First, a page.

Learning that you’ve been betrayed by your partner plunges you into a painful cycle of loss and grief.
Often the discovery comes as a shock, and the losses are more than you can even calculate.
– To begin with, you can no longer trust your partner or spouse (as they deliberately deceived you, and lied to your face.)
– Also, you feel you aren’t able to trust yourself (because you didn’t see the signs, and you experienced gaslighting.)
– And there’s the loss of the relationship you thought you had (which now feels like a lie and a fantasy.)
– Plus there’s also the loss of the future you expected, and had planned (as you cannot think ahead; and the whole of life has changed.)
Kubler-Ross and the Grieving Process
Elisabeth Kubler-Ross, who studied death and dying, has identified five common stages of grief: denial, anger, bargaining, depression and acceptance. These are experienced in betrayal trauma, too.
Note: These stages are experienced a number of times, and are neither discrete nor linear. Also, grief follows its own schedule, is unpredictable, and often hits us unexpectedly.
For example, if betrayal is related to a sexual addiction, you might attempt to reduce the shock by telling yourself that at least your partner didn’t have sex with a real person (This relates to bargaining and denial).
But later you remember that he used webcams, and he paid real women to take off their clothes. Your response to this might be rage and disgust (which could also be equated with experiencing anger).
The next day, you feel too worn out and sad to motivated yourself to do any work (a sure indication that you’re feeling depressed.)
Then, as time goes by, and you start to find out more about the changes in the brain of a sex addict, you might have days when you feel you understand why your partner had succumbed, and done all those awful things. (This is the acceptance stage.)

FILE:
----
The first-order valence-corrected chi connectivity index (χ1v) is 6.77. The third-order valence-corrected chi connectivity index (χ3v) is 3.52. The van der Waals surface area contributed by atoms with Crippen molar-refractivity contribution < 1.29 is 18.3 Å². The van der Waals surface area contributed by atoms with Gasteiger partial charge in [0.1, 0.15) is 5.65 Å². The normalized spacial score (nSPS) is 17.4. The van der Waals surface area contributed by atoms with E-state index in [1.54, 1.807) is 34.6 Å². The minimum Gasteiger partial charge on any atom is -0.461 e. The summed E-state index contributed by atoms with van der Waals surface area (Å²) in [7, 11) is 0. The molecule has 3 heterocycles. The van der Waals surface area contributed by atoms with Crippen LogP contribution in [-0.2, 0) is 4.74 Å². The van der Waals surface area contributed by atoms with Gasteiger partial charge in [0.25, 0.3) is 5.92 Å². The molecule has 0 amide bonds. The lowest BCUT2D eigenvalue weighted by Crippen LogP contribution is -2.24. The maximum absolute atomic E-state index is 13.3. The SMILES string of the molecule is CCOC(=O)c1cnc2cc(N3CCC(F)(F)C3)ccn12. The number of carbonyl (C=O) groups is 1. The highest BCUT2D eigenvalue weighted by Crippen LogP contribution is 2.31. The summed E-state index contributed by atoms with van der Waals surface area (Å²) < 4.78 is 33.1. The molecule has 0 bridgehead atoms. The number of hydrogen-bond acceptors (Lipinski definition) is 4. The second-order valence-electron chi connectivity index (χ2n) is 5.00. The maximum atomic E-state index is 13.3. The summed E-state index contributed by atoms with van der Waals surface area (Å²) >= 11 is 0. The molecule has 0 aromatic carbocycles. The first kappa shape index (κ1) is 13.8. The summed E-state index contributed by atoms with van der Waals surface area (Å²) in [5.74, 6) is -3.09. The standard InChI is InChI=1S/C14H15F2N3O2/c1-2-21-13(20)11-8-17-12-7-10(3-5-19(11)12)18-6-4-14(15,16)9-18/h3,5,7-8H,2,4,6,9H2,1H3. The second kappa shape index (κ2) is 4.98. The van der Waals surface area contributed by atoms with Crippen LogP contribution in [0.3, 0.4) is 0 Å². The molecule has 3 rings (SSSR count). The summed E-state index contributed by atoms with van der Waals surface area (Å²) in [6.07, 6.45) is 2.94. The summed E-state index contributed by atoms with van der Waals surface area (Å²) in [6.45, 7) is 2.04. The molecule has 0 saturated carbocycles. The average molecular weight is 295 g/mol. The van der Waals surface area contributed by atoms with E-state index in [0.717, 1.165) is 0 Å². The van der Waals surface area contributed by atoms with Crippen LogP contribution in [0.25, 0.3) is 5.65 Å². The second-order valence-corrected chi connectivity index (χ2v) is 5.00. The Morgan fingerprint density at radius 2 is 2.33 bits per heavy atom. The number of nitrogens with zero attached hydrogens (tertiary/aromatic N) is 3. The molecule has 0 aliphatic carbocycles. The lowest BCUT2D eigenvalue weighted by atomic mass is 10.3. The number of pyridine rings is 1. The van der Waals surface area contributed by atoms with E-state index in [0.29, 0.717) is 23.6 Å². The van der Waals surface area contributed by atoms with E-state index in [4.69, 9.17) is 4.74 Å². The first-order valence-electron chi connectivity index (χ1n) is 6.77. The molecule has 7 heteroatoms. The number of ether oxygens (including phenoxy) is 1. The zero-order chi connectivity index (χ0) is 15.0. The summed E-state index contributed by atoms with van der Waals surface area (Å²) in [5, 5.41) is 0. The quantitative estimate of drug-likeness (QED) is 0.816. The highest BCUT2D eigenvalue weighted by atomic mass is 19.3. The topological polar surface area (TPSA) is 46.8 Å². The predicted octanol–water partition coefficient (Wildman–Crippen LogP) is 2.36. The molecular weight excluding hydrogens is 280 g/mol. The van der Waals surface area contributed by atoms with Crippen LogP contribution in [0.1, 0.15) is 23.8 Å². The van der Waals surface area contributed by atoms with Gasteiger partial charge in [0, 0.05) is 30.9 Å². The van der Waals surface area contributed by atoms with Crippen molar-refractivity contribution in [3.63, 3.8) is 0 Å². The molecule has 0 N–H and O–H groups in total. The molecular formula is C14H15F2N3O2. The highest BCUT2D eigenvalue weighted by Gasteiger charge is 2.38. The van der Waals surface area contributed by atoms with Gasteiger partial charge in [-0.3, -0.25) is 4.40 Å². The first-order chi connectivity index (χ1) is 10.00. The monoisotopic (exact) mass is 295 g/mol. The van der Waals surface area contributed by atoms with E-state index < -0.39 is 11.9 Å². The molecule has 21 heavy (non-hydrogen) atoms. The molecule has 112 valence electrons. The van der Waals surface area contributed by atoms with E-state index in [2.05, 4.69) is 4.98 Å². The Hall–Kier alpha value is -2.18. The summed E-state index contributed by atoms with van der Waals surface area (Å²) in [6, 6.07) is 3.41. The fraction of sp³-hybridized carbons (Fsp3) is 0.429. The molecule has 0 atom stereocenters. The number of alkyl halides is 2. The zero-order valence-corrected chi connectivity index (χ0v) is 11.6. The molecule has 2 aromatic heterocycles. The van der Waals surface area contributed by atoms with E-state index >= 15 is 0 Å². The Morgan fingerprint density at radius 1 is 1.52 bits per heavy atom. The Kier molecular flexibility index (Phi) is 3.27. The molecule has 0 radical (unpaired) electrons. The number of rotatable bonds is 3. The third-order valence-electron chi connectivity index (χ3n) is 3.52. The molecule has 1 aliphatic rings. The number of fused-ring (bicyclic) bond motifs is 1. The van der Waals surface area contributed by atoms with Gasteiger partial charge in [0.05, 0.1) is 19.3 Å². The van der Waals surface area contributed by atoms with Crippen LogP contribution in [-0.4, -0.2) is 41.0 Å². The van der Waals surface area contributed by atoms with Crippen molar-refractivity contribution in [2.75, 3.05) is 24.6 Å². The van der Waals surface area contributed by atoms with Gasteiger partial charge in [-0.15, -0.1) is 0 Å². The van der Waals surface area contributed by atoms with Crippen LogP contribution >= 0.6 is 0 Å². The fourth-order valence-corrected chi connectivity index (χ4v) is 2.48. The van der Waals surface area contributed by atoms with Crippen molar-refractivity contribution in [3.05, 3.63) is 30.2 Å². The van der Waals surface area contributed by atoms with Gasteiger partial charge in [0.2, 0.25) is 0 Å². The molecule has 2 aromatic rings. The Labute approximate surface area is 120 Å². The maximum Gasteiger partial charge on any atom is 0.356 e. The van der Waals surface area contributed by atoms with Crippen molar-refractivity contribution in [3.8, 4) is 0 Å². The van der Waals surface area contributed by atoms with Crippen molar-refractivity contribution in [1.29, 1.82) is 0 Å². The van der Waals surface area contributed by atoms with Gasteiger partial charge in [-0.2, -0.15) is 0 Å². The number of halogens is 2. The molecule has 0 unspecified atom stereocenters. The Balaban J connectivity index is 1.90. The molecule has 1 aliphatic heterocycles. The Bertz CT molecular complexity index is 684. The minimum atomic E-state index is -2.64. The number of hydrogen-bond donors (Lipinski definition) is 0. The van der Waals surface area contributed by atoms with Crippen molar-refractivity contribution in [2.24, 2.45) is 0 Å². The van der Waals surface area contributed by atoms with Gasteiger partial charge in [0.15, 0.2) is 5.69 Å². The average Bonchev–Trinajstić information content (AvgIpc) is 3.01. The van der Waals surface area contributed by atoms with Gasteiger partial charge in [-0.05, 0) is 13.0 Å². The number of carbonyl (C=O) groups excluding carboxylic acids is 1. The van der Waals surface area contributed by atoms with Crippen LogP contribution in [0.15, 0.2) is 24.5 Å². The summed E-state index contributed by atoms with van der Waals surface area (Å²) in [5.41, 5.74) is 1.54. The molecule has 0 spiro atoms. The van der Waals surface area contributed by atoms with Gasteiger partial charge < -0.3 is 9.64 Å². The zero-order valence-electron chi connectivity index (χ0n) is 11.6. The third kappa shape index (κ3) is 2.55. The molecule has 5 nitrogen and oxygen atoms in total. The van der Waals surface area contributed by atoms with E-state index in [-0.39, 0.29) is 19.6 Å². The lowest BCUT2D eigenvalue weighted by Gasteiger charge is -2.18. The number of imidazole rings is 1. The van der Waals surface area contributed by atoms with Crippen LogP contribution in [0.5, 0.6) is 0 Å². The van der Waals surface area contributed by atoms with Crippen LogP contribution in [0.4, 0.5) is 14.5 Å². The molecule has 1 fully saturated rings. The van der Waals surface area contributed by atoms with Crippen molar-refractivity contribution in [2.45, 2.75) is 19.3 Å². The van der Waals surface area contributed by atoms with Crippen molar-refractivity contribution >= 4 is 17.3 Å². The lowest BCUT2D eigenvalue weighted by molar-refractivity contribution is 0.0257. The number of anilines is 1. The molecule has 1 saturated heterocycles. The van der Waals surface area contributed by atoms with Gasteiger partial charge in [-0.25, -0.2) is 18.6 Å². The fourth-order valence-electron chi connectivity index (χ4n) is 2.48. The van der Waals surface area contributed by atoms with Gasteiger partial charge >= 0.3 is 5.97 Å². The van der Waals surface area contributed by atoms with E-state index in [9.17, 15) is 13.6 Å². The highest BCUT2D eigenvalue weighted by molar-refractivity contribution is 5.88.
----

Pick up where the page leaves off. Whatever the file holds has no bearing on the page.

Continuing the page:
Note: A crucial point that should be made related to acceptance is this doesn’t mean excusing what your partner has done. It will never be OK – and should never be OK.
Instead, acceptance is more about coming to terms with the fact that reality has changed for you.
It is also about starting to rebuild your life.
This is not possible in the first stages of grief, when time stands still, and you cannot think at all. With acceptance there’s a movement. We feel there’s been a change.
The grieving process takes time. A lot of time. It takes much longer than you think it will take. It takes a lot longer than you want it to take. The losses are like tree roots that spread out underground. The roots go down so deep. They’re extensive and wide.
How to Treat Yourself when you are Grieving
First, be gentle with yourself. Allow yourself to feel the pain and sadness. Let the tears flow. Allow yourself to rant and rage. Allow yourself to be antisocial. You’ll also feel exhausted a lot of the time.
And be patient with yourself. Grief and loss are terrible.
But it won’t go on forever. The pain will subside. You’ll emerge from the tunnel, and eventually you’ll feel those positive emotions you cannot picture now.